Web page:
The use of non-steroidal anti-inflammatory drugs has proved of great interest in the prevention and treatment of colorectal cancer, although their precise mechanisms of action remain unclear. Overexpression of cyclooxygenase-2 (COX-2) and subsequent prostaglandin production promote metastasis and have been shown to increase cell motility in vitro. Objective: We have aimed to elucidate whether specific inhibition of COX-2 with NS-398 (NS-398 is a selective inhibitor of COX-2) would be able to inhibit motility of colorectal cancer cells and whether this was modulated through epidermal growth factor receptor (EGFR) transactivation. Materials and Methods: A transwell filter assay was used to study cell motility. Expression of COX-2, EGFR phosphorylation and prostaglandin E2 (PGE2) receptors were assessed by Western blot analysis and reverse transcriptase-polymerase chain reaction. PGE2 concentrations after NS-398 treatment were estimated by enzyme immunoassay. Results: Treatment with NS-398 significantly reduced PGE2 levels and reduced cell migration in the HT29 and HCA7 colorectal carcinoma cell lines and this effect was rescued by addition of PGE2. Furthermore, specific inhibition of COX-2 with NS-398 reduced EGFR phosphorylation in colorectal cancer cells. Direct inhibition of EGFR activity with AG1478 reduced PGE 2-stimulated motility, clearly demonstrating that PGE2 acts via the EGFR-signalling pathway. The novel combination of NS-398 and AG1478 dramatically reduced migration of colorectal cancer cells. Conclusion: The data presented indicate that the use of NS-398 in chemoprevention and adjuvant therapy for colorectal cancer may work in part, through the inhibition of cell motility. Furthermore, our data suggest that the combined use of non-steroidal anti-inflammatory drugs with EGFR antagonists could be explored further for future use in the clinic.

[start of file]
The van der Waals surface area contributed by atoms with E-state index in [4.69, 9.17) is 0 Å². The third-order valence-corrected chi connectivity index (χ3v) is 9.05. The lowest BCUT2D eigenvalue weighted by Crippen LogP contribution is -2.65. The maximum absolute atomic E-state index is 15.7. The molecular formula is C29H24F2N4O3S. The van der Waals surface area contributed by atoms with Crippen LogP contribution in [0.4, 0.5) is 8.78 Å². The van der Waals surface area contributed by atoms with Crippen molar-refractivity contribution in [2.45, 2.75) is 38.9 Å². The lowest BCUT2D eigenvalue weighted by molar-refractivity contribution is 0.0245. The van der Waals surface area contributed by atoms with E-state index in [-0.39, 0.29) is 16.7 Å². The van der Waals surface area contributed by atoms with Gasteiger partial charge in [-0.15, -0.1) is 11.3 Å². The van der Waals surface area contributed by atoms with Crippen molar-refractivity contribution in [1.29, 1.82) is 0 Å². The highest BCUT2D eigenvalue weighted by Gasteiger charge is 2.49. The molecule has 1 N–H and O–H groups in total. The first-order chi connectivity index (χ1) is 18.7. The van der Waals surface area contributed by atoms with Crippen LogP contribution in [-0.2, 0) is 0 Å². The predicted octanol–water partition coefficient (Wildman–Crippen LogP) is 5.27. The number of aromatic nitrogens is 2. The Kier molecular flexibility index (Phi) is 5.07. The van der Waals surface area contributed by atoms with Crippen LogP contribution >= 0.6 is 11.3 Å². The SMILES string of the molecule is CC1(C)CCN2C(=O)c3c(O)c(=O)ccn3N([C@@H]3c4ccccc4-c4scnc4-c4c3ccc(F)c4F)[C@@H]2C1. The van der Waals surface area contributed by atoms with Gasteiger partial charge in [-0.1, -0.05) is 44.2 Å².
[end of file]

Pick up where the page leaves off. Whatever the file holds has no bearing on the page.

ASJC Scopus subject areas
- Cell Biology